She stretched out a lazy arm and rang for Daisy, thereby startling that damsel greatly.
     "Did you ring?" she asked uncertainly.
     Miss Talmadge grinned at her. "I did," she said cheerily. "I think I'll go down to the store early, Daisy. Will you shut the window and bring me my breakfast, please?"
The missing Miss Pope's body will be found stuffed in a trunk at neighbouring Brown's Luggage Shop, but none of her co-workers are particularly disturbed. The luggage store closes for the day and police investigate, but business at the bookstore continues as if nothing has happened.

Trust me, Montrealers aren't so cold.

I spoil little in revealing that the solution to the murder comes courtesy of a note the victim hid in the copy of Gift from the Sea Miss Talmadge took home that bloody Sunday. The discovery drew my interest as I'd earlier found this within the pages my copy of Blood on My Rug:

A note found inside a book in which a note is hidden in a book. Whatever can it mean?

The directions continue on the reverse. I'll happily scan the back and send it on to anyone who requests on the understanding that if it leads to treasure we split it 50-50.

If it leads to a body, you're on your own.

Favourite sentence: 
"I know it's not very pleasant for you," he said pleasantly.

Irene Love Archibald, who was dead eleven years when Blood on My Rug was published, wrote under many names. As "Margaret Currie," she had a long-running column in the Montreal Star, at which her husband was editor. She left us with one book: Margaret Currie: Her Book (Toronto: Hunter Rose, 1924).

 Miss Talmadge tells Inspector Mackay that on the evening of the murder she was at the "Capital Theatre," which I take to be a reference to the Capitol Theatre, also on St Catherine Street. It was torn down in 1973. MacKay doesn't ask the name if the movie. I've read enough mystery novels to recognize his laziness.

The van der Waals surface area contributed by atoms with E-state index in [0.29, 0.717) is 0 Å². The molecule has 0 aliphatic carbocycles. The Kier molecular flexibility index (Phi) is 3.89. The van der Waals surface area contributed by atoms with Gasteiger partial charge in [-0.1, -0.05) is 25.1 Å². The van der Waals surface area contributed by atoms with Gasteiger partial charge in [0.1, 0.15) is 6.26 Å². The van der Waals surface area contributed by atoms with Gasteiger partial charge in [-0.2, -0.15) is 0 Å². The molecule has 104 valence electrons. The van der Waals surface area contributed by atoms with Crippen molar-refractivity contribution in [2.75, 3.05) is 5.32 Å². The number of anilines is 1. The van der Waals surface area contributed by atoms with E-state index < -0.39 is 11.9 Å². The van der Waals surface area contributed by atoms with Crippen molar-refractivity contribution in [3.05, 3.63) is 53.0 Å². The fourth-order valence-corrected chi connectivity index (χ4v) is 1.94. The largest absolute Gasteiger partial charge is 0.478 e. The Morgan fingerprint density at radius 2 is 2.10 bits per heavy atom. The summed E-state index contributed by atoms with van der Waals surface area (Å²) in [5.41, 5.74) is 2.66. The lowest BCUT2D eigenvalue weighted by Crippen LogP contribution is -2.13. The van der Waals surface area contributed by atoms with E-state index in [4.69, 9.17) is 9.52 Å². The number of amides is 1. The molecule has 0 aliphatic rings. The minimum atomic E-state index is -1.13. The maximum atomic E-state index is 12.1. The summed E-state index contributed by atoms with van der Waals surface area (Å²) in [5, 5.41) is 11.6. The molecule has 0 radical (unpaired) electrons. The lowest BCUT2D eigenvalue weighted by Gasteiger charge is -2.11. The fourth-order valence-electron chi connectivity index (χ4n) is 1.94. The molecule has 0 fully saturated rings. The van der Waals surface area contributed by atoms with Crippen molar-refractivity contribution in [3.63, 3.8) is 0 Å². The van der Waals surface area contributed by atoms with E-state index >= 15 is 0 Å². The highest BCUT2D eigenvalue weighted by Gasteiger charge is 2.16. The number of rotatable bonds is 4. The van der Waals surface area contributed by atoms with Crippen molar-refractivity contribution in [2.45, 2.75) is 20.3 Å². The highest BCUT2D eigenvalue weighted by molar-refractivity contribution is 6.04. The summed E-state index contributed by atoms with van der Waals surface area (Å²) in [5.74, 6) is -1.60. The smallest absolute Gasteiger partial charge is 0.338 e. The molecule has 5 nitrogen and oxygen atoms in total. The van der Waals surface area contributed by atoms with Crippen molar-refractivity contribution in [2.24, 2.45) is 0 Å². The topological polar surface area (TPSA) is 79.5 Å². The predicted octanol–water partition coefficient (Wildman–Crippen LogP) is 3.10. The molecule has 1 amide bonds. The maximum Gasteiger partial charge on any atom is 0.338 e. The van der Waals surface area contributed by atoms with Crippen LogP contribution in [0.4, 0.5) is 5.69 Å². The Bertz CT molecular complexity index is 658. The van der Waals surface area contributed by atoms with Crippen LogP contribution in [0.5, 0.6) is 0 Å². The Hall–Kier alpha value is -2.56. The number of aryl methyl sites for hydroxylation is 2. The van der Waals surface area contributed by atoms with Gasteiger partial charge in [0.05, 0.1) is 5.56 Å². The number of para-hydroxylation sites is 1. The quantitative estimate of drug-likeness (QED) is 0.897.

Object: A squat book bound in light green cloth. I'd been looking for a copy for about a decade. The one I purchased was first listed last month on eBay with a US$99.95 opening bid.

There were no takers.

The seller relisted at US$9.95.

I was the lone bidder.

An ex-library copy, it's in far better shape than might be expected. Sadly, the catalogue card has been removed. What attracted most was the dust jacket, which features a pitch for The Sting of Death by Perry D. Westbrook and these "RECENT ARCADIA MYSTERIES":
Run from the Sheep - Eline Capit
The Crime, the Place, and the Girl - D. Stapleton
A Few Drops of Murder - Isabel Capeto

Access: As far as I can tell, the only publicly available copy in this country is held by Library and Archives Canada. The book is more accessible south of the border. According to WorldCat, the Library of Congress, seven American universities, and two American public libraries have copies. What intrigues is that those two public libraries serve Kiowa, Kansas (pop 1026) and Mandan, North Dakota (pop 18,331).

No copies are currently listed for sale online.